• Switchgrass is another source of cellulosic ethanol that has generated a lot of research interest. The fast-growing, perennial prairie grass can stand up to seven feet tall, requires little water and can be grown on marginal land. In the U.S. in 2009, there were around 35 million acres of marginal land that farmers are paid not to plant under the USDA’s Conservation Reserve Program. In addition, the switchgrass root system is even more extensive than its leaves, and the roots can store enough carbon to offset 94 percent of the greenhouse gases emitted to grow the plant and emitted when the ethanol is burned in vehicles. Like sugarcane, the parts of the switchgrass that are left over after distilling – known as the lignin of the plant – can be burned to power the distillation process itself.
  • Algae are the latest ethanol feed source under investigation. Algae are single-celled organisms – often called pond scum – that can grow in wastewater, even saltwater. The plants need little more than water, sunlight and carbon dioxide to flourish. Some species of algae make starch that can be processed into ethanol; others produce tiny droplets of oil that can be brewed into biodiesel or even jet fuel. Under the right conditions, algae can double in mass within hours. As of 2009, the research was in the early stages, but several projects siphoned carbon dioxide from the smokestack emissions of conventional power plants to grow the algae. Right now, an acre of corn can produce around 300 gallons of ethanol a year. Theoretically, an acre of algae could churn out more than 5,000 gallons of biofuel a year. But there are no commercial scale plants in operation, yet.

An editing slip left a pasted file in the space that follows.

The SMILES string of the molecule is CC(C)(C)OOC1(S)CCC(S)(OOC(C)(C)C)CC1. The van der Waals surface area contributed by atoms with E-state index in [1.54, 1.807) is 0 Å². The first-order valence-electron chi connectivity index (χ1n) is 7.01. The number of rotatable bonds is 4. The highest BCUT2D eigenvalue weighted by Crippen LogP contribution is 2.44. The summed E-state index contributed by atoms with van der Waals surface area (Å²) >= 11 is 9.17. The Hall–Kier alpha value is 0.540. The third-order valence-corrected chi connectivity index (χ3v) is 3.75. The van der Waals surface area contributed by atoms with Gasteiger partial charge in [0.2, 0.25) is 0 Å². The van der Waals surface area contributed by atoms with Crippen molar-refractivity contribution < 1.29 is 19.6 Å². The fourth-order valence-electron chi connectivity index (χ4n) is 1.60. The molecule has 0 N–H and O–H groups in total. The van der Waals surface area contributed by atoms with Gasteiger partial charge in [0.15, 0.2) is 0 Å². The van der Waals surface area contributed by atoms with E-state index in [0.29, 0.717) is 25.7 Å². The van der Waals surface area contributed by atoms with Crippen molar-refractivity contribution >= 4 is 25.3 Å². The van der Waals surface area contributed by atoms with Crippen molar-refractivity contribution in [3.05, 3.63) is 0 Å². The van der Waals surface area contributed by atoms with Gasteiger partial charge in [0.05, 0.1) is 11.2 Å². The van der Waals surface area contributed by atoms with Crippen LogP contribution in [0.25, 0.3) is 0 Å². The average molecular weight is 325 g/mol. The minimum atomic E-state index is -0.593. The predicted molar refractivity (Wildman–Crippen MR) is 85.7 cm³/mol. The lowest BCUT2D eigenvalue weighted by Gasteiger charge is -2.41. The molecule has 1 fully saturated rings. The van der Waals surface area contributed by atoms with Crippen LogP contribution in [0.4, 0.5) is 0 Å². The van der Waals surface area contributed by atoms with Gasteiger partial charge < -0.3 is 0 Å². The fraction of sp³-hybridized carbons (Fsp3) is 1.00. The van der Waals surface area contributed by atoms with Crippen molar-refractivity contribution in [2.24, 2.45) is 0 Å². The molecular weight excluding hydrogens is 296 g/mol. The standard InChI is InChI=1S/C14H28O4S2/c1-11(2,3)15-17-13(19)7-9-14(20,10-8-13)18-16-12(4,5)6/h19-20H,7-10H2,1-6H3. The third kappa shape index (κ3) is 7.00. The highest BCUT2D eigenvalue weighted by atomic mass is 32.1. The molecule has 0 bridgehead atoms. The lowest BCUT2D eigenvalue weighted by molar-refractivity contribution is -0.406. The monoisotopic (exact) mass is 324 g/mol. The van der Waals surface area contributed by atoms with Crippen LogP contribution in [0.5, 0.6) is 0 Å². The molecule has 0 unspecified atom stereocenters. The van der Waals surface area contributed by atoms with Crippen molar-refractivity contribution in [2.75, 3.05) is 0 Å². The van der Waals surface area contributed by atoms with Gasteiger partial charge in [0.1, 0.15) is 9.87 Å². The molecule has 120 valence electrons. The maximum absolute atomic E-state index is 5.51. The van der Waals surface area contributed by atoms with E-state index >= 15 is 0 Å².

The administrator of Nebraska’s Ethanol Board, Todd Sneller (left), suggests that corn has advantages in the short term, but that the state and the industry needs to keep looking forward. “Corn is what we know best. Corn is what we do very well in terms of productivity,” he says. “Nebraska [also] has one of the largest switchgrass demonstration programs in North America today. It’s a wonderful research program and a huge opportunity in the future to use switchgrass, in all likelihood, as a source of ethanol.”
UNL agronomy professor Don Lee (right) sees a time when corn and alternative sources of ethanol co-exist
. “I think there’s definitely the potential for cellulose-based ethanol to be a player,” he says. “We have lots of land in Nebraska that would be better in a perennial crop system, like switchgrass, that could be used in this kind of fermentation.”

One thing is certain – there will come a day when fossil fuel sources like oil and natural gas will run out. Renewable sources of fuel will become critical.

Written by Bill Ganzel, the Ganzel Group. First published in 2009. A partial bibliography of sources is here.